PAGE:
Title:
Use of gamma-GT inhibitors for the treatment of degenerative diseases
Kind Code:
A1


Abstract:
Use of γ-GT inhibitors for the preparation of a pharmaceutical composition for the treatment of a degenerative disease, in particular of chronic renal diseases or inner ear degenerative diseases.



Inventors:
Weiher, Hans (Grobenzell, DE)
Sies, Helmut (Meerbusch, DE)
Wagner, Gunter (Dusseldorf, DE)
Application Number:
10/644325
Publication Date:
06/17/2004
Filing Date:
08/19/2003
Assignee:
WEIHER HANS
SIES HELMUT
WAGNER GUNTER
Primary Class:
Other Classes:
514/15.1, 514/15.4, 514/37, 514/64, 514/457, 514/6.9
International Classes:
A61K31/704; A61K38/06; (IPC1-7): A61K38/17; A61K31/366; A61K31/704; A61K38/05
View Patent Images:



Primary Examiner:
HARLE, JENNIFER I
Attorney, Agent or Firm:
ROPES & GRAY LLP (BOSTON, MA, US)
Claims:
1. Use of γ-GT inhibitors for the preparation of a pharmaceutical composition for the treatment of a degenerative disease.

2. The use of claim 1, wherein said degenerative disease is a chronic renal disease or an inner ear degenerative condition or injury.

3. The use of claim 2 wherein said chronic renal disease is ROS induced.

4. The use of claim 3, wherein said chronic renal disease is selected from the group consisting of focal glomerulosclerosis, segmental glomerulosclerosis, minimal change nephrosis, inflammatory glomerulopathies, diabetic nephropathy and autoimmuno glomerulopathies.

5. The use of claim 2, wherein said inner ear injury is ROS induced.

6. The use of claim 5, wherein said ROS induced inner ear injury is sensineural deafness induced by age, physiological status, metabolic status or drugs.

7. The use of claim 6, wherein said drugs are selected from aminoglycosides or cisplatin derivatives.

8. The use of claim 2, wherein said inner ear degenerative condition is otosclerosis.

9. The use of any one of claims 1 to 8, wherein said γ-GT inhibitor is selected from the group consisting of AT-125, Acivicin or its derivatives, γ-glutamyl amino acids and peptides of the general formula γ-Glu-XY, pepticles of the general formula (CysGlyX), peptidomimetic glutathion analogues, compounds or derivatives of the type L-2-amino-4-boronobutanoic acid (ABBA), and anilides, such as γ-glutamyl-7-amido-4-methylcoumarin (γ-Glu-AMC).

10. The use of claim 9, wherein X and Y stand for any naturally occurring aminoacid, a modified aminoacid, a oligopeptide or a polypeptide.

Description:
[0001] The present invention relates to the use of γ-GT inhibitors for the preparation of pharmaceutical compositions for the treatment of degenerative diseases. In particular it pertains to the treatment of chronic renal or inner ear conditions or injuries which are reactive oxygen species (ROS) induced.

[0002] Degenerative diseases are considered to be diseases which are linked to chronic disorders and/or chronic physiological damages in the human or animal body. Besides degenerative diseases of, inter alia, the centrol nervous system, chronic disorders of the kidneys or the liver may lead to degeneration of the corresponding tissues. For example renal diseases, or inner ear degenerative diseases are frequent pathological conditions for which hardly any treatment is available.

[0003] In particular, glomerulosclerosis and other renal diseases are a frequent complication of many chronic conditions including diabetes (Ha and Kim, Diabetes Res. Clin. Pract. 45 (1999), 147-151). Thereby an excess of reactive oxygen species (ROS) is thought to play a crucial role (Haugen and Nath, Blood Purif. 17 (1999), 58-65). Animal models have been developed to study the pathomechenisms involved. In a genetic mouse model of otorenal disease (Meyer zum Gottesberge, European Archiv Otorhinolaryngology 253 (1996), 470-474; Weiher, Cell 62 (1990), 425-434) it has been shown that interventional therapy using radical scavengers is effective (Binder, Am. J. Pathol. 154 (1999), 1067-1075). However, antioxidant therapy in humans would be rather difficult to carry out with the desired specificity, considering, for instance, the particular oxygen species to be scavenged as well as its site of action. Therefore, it would be advantageous to inhibit specifically the enzymatic activity that generates the particular ROS responsible for the tissue damage.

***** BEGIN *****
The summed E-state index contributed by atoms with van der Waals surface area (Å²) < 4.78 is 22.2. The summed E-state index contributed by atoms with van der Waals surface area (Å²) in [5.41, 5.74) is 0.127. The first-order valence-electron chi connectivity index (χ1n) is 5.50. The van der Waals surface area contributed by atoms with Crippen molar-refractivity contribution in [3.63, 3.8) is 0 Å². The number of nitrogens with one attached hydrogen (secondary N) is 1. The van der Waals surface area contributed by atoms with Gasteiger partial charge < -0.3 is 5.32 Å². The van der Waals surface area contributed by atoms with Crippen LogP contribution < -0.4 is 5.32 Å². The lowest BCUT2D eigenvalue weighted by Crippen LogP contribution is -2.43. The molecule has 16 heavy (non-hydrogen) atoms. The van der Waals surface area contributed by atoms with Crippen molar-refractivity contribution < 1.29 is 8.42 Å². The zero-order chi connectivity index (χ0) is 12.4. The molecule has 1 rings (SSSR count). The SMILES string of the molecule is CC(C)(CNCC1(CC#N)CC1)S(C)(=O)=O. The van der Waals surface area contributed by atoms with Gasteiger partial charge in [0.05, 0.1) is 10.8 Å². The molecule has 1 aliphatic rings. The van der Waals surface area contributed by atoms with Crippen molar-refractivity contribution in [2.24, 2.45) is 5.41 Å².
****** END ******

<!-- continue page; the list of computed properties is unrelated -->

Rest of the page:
[0004] If the prior art has proposed a role of ROS in glomerulosclerosis nothing was known about the actual source of the damaging enities in said disease. Recently, reaction conditions have been defined in vitro, in which ROS are formed as a consequence Of the action of the enzyme γ-GT ((Drozdz et al., 1998)).

[0005] Although an important role of ROS in the pathological-mechanism of glomerulosclerosis has been recognized in the prior art, it was not known which of the many possible mechanisms to generate said oxygen species is responsible.

[0006] Therefore, the technical problem of the present invention was to provide for means and methods which may be used in the treatment and/or alleviation of degenerative, chronic diseases. The solution to said technical problem is achieved by providing the embodiments characterized in the claims.

[0007] Thus, the present invention relates to the use of γ-GT inhibitors for the preparation of a pharmaceutical composition for the treatment of a degenerative disease.

[0008] In this invention it was surprisingly found that overexpression of the enzyme γGT is a source of damaging ROS in the kidney and other cells, in particular of cells of the inner ear. Thus, the inhibition of γGT (systemic or local) should lead to means and methods for successfully and effectively preventing the progress of the chronic tissue damage imposed by elevated ROS levels in kidney and inner ear.

[0009] Drozdz (Free Radical Biology and Medicine 25 (1998), 786-792) has speculated based on an in vitro experiment, that γ-GT may be involved in the generation of ROS. Yet, these investigations provoked an ROS generation in vitro by applying a glutathione/transferrin system to cultured V79 cells. These authors showed a rather fast ROS generation by γ-GT when glutathione and transferrin was present. This in vitro generation of ROS reached a maximal rate in the first six minutes. However, implications for longer and/or constant damage by ROS in an in vivo situation could not be drawn by these published data.